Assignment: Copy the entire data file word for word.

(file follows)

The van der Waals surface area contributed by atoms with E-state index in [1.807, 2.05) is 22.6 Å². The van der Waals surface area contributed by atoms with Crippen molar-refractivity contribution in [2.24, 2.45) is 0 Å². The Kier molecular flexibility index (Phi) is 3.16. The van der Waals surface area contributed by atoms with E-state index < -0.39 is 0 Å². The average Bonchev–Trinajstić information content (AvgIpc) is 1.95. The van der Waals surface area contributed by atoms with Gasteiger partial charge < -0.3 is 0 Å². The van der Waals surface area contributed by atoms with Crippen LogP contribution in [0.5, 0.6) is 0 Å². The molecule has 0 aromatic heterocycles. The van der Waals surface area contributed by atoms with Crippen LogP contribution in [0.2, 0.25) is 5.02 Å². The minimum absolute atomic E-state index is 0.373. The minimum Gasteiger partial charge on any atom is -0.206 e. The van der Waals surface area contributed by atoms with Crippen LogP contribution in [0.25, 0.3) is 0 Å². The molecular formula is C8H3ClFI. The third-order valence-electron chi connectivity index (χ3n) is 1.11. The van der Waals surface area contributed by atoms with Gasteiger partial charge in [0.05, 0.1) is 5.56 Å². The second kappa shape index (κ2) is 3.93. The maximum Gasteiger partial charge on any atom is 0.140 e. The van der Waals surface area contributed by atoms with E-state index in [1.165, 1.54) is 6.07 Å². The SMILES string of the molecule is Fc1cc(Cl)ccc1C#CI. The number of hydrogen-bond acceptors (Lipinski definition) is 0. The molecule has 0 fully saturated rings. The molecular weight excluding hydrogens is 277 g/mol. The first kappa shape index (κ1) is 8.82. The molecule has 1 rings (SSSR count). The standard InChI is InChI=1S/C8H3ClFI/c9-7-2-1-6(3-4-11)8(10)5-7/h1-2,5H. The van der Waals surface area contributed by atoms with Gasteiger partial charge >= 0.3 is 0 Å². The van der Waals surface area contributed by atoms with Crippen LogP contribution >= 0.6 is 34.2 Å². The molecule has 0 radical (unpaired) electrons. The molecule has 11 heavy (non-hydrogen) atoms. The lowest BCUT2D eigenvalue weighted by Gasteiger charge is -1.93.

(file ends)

The van der Waals surface area contributed by atoms with E-state index in [1.807, 2.05) is 22.6 Å². The van der Waals surface area contributed by atoms with Crippen molar-refractivity contribution in [2.24, 2.45) is 0 Å². The Kier molecular flexibility index (Phi) is 3.16. The van der Waals surface area contributed by atoms with E-state index < -0.39 is 0 Å². The average Bonchev–Trinajstić information content (AvgIpc) is 1.95. The van der Waals surface area contributed by atoms with Gasteiger partial charge < -0.3 is 0 Å². The van der Waals surface area contributed by atoms with Crippen LogP contribution in [0.5, 0.6) is 0 Å². The molecule has 0 aromatic heterocycles. The van der Waals surface area contributed by atoms with Crippen LogP contribution in [0.2, 0.25) is 5.02 Å². The minimum absolute atomic E-state index is 0.373. The minimum Gasteiger partial charge on any atom is -0.206 e. The van der Waals surface area contributed by atoms with Crippen LogP contribution in [0.25, 0.3) is 0 Å². The molecular formula is C8H3ClFI. The third-order valence-electron chi connectivity index (χ3n) is 1.11. The van der Waals surface area contributed by atoms with Gasteiger partial charge in [0.05, 0.1) is 5.56 Å². The second kappa shape index (κ2) is 3.93. The maximum Gasteiger partial charge on any atom is 0.140 e. The van der Waals surface area contributed by atoms with E-state index in [1.165, 1.54) is 6.07 Å². The SMILES string of the molecule is Fc1cc(Cl)ccc1C#CI. The number of hydrogen-bond acceptors (Lipinski definition) is 0. The molecule has 0 fully saturated rings. The molecular weight excluding hydrogens is 277 g/mol. The first kappa shape index (κ1) is 8.82. The molecule has 1 rings (SSSR count). The standard InChI is InChI=1S/C8H3ClFI/c9-7-2-1-6(3-4-11)8(10)5-7/h1-2,5H. The van der Waals surface area contributed by atoms with Gasteiger partial charge >= 0.3 is 0 Å². The van der Waals surface area contributed by atoms with Crippen LogP contribution >= 0.6 is 34.2 Å². The molecule has 0 radical (unpaired) electrons. The molecule has 11 heavy (non-hydrogen) atoms. The lowest BCUT2D eigenvalue weighted by Gasteiger charge is -1.93.